Choices by Anjabeen Ashraf

"I was born to be a doctor, or so I was told. Many years later, doctor I will be, though not of the medical profession. This particular journey has taken longer than the one expected of me, leading to the need for me to make some choices.

Being a medical doctor, you see, is just the right amount of time for a girl to spend on her education. You work hard, learn, achieve and then it is over and you can get started on your “real life”. Pursuing a PhD, however, is a longer and more nebulous path that required, for me, space to focus, which meant not getting married according to a societal deadline. The road to get here has been tough. I have made choices while navigating a system that works against me.

One day, I realized that rather than navigating the system, I should be tearing it down.

“Good” Muslim girls are smart. They pursue their education. They collect degrees, certificates of accomplishment and awards like dust collects on that treadmill in your “office”. Their parents sing their praises from the rooftops for all to hear. Eventually though, they come down from the rooftop  and present us with a choice: career or marriage.

“Wait, what about a third option?” you ask. One in which you follow your passion and then get married? An option where there isn’t a forced choice?

“But beta, putting off marriage to pursue your professional calling is a risk.”

You see, as Mezba pointed out in How I Met My Son’s Mother, women within the arranged marriage system can expect to be presented with men 4-8 years older than themselves. The older the woman, the larger the age gap becomes.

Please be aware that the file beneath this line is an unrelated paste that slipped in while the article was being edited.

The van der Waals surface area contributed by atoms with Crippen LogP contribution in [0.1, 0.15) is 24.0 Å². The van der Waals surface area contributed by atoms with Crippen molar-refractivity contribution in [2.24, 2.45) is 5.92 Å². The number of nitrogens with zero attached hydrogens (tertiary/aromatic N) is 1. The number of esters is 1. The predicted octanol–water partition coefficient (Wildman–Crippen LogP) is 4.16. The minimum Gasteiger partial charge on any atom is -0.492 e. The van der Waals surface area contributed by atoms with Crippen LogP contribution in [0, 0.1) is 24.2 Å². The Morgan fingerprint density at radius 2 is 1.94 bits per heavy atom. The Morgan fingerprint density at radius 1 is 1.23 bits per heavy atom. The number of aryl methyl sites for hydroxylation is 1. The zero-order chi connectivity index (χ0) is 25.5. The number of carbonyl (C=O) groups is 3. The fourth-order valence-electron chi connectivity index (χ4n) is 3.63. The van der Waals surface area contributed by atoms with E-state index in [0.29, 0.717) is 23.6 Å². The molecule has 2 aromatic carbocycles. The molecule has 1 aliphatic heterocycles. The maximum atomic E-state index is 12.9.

Well-intentioned mothers and aunties urge their amazing daughters to get married before the age of 25 in order to avoid a dwindling pool of potential mates. They say: “Want a 25-year-old husband? Start looking when you’re 21.”

But what parents and Muslim communities rarely discuss is how the system is broken. Rather than focusing on learning how to play the game, why aren’t we talking about how the system is stupid, oppressive and un-Islamic?

I’ve had long, heated debates with South Asian elders regarding this system, which distills a woman’s worth down to her age. Every single time, using logic, empathy and Islamic principles, every single person admits it is wrong. A woman is more than her age, they agree. Yet the very next sentence out of their mouths is, “Well, that’s just the way it is. That’s why you should get married young.” This resignation is part of the problem.

We created the system. We are the system. If it’s broken, then let’s fix it.

How do we fix it? We begin by fixing ourselves. We let go of the myths of how younger wives are better because they’re more malleable/fertile/beautiful/{insert arbitrary qualifier here}. We honor the wisdom that comes with age. We let go of our fear that being with an intelligent, accomplished woman will expose our weaknesses. We use her fierceness to light our own life on fire and accomplish the things we are afraid of pursuing.

Most of all, we don’t force this choice on her.  How many Nobel Prize-winning, cancer-curing, legislation-passing and novel-writing women are we missing out on because of this false choice? That a woman has to choose between companionship and an opportunity to change the world is ridiculous. That she must live her life based on a social and {debatable} biological clock, thus diminishing her potential, is ridiculous.